Experimental gravity

The LATOR experimentAfter a few days in the abstract realms of Quantum Gravity, reading (and seeing) a bit about experimental physics today has been a refreshing experience. I picked up a couple of talks from the awesome streaming seminars collection at the Perimeter Institute for Theoretical Physics. If you search for Slava Turyshev, you’ll find an enticing talk about LATOR, and ongoing effort at JPL to test General Relativy in the PPN regime up to G^2. In the talk, Slava reviews current bounds (obtained by Solar System-based experiments) to Einstein’s theory agreement with experiment, which have improved from Edington’s one percent to 10^{-4} with the latest Doppler effect measurements from the Saturn Cassini mission. LATOR consists basically on putting in orbit two satellites (separated by 5 million kms) and observing them, using interferometers located at the International Space Station, when the Sun is passing in between (click figure on the left). The space-time curvature created by the Sun will alter the apparent position of the two space-crafts as seen from the ISS, which will be able to measure angular variations of the order of a pico-degree, thus testing GR’s predictions up to 10^{-9}. Pretty impressive. Before entering in the details of LATOR, Slava spends some time discussing the intriguing Pioneer anomaly, and i have bookmarked this article and this one to learn more about those puzzling results.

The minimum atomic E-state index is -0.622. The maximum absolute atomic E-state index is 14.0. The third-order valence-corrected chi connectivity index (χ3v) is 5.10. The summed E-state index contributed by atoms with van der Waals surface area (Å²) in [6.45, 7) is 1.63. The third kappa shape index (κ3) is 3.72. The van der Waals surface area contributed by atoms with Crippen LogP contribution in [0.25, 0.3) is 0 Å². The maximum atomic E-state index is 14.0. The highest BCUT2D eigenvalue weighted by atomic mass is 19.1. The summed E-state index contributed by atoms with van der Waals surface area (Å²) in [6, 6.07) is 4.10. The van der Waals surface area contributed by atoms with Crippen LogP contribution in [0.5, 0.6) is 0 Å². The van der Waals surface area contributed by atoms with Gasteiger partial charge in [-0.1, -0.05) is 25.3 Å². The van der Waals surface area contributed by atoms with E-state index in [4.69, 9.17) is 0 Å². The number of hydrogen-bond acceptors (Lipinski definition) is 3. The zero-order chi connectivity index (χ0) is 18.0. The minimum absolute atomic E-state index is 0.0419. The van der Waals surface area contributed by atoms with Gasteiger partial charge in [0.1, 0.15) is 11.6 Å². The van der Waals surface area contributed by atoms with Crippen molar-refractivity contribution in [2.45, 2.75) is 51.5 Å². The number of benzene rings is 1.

The second talk, of much lighter tone and aimed at non-specialists, was by Clifford Will and entitled Was Einstein Right? (look for it in the ‘EinsteinFest’ section of PI streaming page). He has been giving these talks about experimental checks of General Relativity for many, many years (besides studying them rigorously as part of his academic work, and publishing a couple of books), and it shows. Clifford is by now a real showman who knows how to make his talks interesting and fun for the general public. But you’ll enjoy the jokes even if you’re a specialist!

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